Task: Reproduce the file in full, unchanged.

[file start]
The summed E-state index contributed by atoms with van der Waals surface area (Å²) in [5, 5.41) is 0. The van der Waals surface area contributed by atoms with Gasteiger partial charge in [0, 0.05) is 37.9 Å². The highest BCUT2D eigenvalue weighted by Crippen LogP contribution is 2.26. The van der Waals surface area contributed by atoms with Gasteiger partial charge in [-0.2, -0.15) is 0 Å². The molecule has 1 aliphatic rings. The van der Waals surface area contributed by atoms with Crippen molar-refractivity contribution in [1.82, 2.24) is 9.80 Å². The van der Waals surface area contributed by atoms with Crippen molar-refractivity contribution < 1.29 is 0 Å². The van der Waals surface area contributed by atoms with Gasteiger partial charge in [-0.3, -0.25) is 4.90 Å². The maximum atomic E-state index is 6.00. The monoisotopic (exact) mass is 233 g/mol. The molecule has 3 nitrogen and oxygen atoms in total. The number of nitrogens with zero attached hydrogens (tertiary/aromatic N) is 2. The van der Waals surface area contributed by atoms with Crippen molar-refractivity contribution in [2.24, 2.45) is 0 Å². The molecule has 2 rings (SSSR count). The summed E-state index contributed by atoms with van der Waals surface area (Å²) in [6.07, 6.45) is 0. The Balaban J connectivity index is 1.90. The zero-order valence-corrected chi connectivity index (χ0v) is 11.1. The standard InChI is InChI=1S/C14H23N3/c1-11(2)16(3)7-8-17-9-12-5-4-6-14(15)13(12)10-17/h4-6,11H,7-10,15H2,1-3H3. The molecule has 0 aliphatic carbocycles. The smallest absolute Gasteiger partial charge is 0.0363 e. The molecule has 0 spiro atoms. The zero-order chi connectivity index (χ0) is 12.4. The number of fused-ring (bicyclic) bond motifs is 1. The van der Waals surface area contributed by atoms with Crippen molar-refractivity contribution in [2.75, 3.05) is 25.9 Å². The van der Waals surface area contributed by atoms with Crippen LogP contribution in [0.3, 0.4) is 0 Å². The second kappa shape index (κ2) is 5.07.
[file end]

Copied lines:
The summed E-state index contributed by atoms with van der Waals surface area (Å²) in [5, 5.41) is 0. The van der Waals surface area contributed by atoms with Gasteiger partial charge in [0, 0.05) is 37.9 Å². The highest BCUT2D eigenvalue weighted by Crippen LogP contribution is 2.26. The van der Waals surface area contributed by atoms with Gasteiger partial charge in [-0.2, -0.15) is 0 Å². The molecule has 1 aliphatic rings. The van der Waals surface area contributed by atoms with Crippen molar-refractivity contribution in [1.82, 2.24) is 9.80 Å². The van der Waals surface area contributed by atoms with Crippen molar-refractivity contribution < 1.29 is 0 Å². The van der Waals surface area contributed by atoms with Gasteiger partial charge in [-0.3, -0.25) is 4.90 Å². The maximum atomic E-state index is 6.00. The monoisotopic (exact) mass is 233 g/mol. The molecule has 3 nitrogen and oxygen atoms in total. The number of nitrogens with zero attached hydrogens (tertiary/aromatic N) is 2. The van der Waals surface area contributed by atoms with Crippen molar-refractivity contribution in [2.24, 2.45) is 0 Å². The molecule has 2 rings (SSSR count). The summed E-state index contributed by atoms with van der Waals surface area (Å²) in [6.07, 6.45) is 0. The Balaban J connectivity index is 1.90. The zero-order valence-corrected chi connectivity index (χ0v) is 11.1. The standard InChI is InChI=1S/C14H23N3/c1-11(2)16(3)7-8-17-9-12-5-4-6-14(15)13(12)10-17/h4-6,11H,7-10,15H2,1-3H3. The molecule has 0 aliphatic carbocycles. The smallest absolute Gasteiger partial charge is 0.0363 e. The molecule has 0 spiro atoms. The zero-order chi connectivity index (χ0) is 12.4. The number of fused-ring (bicyclic) bond motifs is 1. The van der Waals surface area contributed by atoms with Crippen molar-refractivity contribution in [2.75, 3.05) is 25.9 Å². The van der Waals surface area contributed by atoms with Crippen LogP contribution in [0.3, 0.4) is 0 Å². The second kappa shape index (κ2) is 5.07.